In addition to assessing and treating refractive errors, Dr. Gordon Wong, Dr. Wildon Wong, and Dr. Glenn Cook also diagnose and treat certain common eye diseases. A range of ophthalmology services, including glaucoma treatment and cataract surgery, is offered at our La Jolla, CA, office. If you suffer from degenerative eye conditions, we can help.
Glaucoma is a disease that develops when the eye's drainage ducts become clogged, increasing the pressure inside the eyes and causing damage to the optic nerve. Typically, people who develop glaucoma will not have any noticeable symptoms until the disease is very advanced and vision loss begins to occur. This is why it is important to have regular eye exams, where screenings can be performed to check for glaucoma.
There are several medications available to manage glaucoma. Most of these are in drop form and work by either increasing fluid drainage from the eye or decreasing the production of ocular fluid. They must be taken at regular intervals on an ongoing basis, since glaucoma can be treated, but not cured.
When medication is not sufficient to manage the disease, surgery may be necessary. There are two types of glaucoma surgery available: laser surgery and filtering microsurgery. Laser surgery involves the use of a laser to create additional openings in the eye's drainage system, facilitating the flow of fluid out of the eye. Filtering microsurgery works in the same way, but is performed with traditional instruments instead of a laser. Either type of surgery is effective in slowing the progression of glaucoma by reducing intraocular pressure, but neither can reverse vision loss or cure the disease.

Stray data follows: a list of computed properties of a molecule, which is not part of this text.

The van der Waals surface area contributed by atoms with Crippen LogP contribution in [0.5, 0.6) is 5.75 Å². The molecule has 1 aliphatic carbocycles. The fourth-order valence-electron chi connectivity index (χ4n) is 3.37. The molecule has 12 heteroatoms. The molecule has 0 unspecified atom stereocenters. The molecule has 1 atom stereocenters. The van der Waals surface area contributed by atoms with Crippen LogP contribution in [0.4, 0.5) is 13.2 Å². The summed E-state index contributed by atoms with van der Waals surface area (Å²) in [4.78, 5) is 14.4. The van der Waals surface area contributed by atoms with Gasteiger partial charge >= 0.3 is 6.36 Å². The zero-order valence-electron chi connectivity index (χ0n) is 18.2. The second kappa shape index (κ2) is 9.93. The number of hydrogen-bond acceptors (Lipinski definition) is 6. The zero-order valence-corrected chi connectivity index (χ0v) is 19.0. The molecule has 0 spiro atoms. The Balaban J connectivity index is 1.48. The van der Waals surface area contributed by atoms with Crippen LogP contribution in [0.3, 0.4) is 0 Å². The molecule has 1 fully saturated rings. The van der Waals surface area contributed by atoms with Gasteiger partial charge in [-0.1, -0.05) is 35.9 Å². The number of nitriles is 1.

Cataracts occur when the eye's natural lens becomes cloudy or opaque, reducing the ability of light to enter the eye. The most common cause of cataracts is age, but they can also be caused by eye trauma, diabetes, and certain medications.
Cataract surgery is a procedure in which the damaged lens is removed and replaced by an artificial one. With technological advances, cataract surgery has become a virtually painless process that involves little recovery time. First, a very small incision is made at the edge of the cornea. Then, the surgeon uses ultrasound waves to break up the clouded lens so that it can be suctioned out in small pieces. Once the cataract is removed, the intraocular lens is folded and inserted into the eye, where it unfolds and is settled into place. This type of cataract surgery does not require stitches, as the incision is very small and seals itself naturally once surgery is complete.
If you have additional questions about the treatments for glaucoma or cataracts, or would like to schedule a glaucoma or cataract surgery consultation, contact our practice.